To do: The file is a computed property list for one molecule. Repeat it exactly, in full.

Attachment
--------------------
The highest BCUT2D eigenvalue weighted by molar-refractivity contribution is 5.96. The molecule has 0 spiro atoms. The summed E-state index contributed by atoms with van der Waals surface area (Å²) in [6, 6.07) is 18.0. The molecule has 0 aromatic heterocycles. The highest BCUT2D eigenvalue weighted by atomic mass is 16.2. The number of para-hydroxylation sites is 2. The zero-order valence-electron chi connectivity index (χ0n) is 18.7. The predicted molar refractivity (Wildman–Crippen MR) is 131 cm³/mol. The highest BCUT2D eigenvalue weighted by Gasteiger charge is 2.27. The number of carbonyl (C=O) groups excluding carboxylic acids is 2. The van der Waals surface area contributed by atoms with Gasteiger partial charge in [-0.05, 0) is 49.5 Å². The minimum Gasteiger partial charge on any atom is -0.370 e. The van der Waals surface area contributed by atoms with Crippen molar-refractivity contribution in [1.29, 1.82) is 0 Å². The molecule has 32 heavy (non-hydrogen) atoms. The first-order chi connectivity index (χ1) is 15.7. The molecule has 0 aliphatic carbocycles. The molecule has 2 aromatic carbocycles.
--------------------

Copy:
The highest BCUT2D eigenvalue weighted by molar-refractivity contribution is 5.96. The molecule has 0 spiro atoms. The summed E-state index contributed by atoms with van der Waals surface area (Å²) in [6, 6.07) is 18.0. The molecule has 0 aromatic heterocycles. The highest BCUT2D eigenvalue weighted by atomic mass is 16.2. The number of para-hydroxylation sites is 2. The zero-order valence-electron chi connectivity index (χ0n) is 18.7. The predicted molar refractivity (Wildman–Crippen MR) is 131 cm³/mol. The highest BCUT2D eigenvalue weighted by Gasteiger charge is 2.27. The number of carbonyl (C=O) groups excluding carboxylic acids is 2. The van der Waals surface area contributed by atoms with Gasteiger partial charge in [-0.05, 0) is 49.5 Å². The minimum Gasteiger partial charge on any atom is -0.370 e. The van der Waals surface area contributed by atoms with Crippen molar-refractivity contribution in [1.29, 1.82) is 0 Å². The molecule has 32 heavy (non-hydrogen) atoms. The first-order chi connectivity index (χ1) is 15.7. The molecule has 0 aliphatic carbocycles. The molecule has 2 aromatic carbocycles.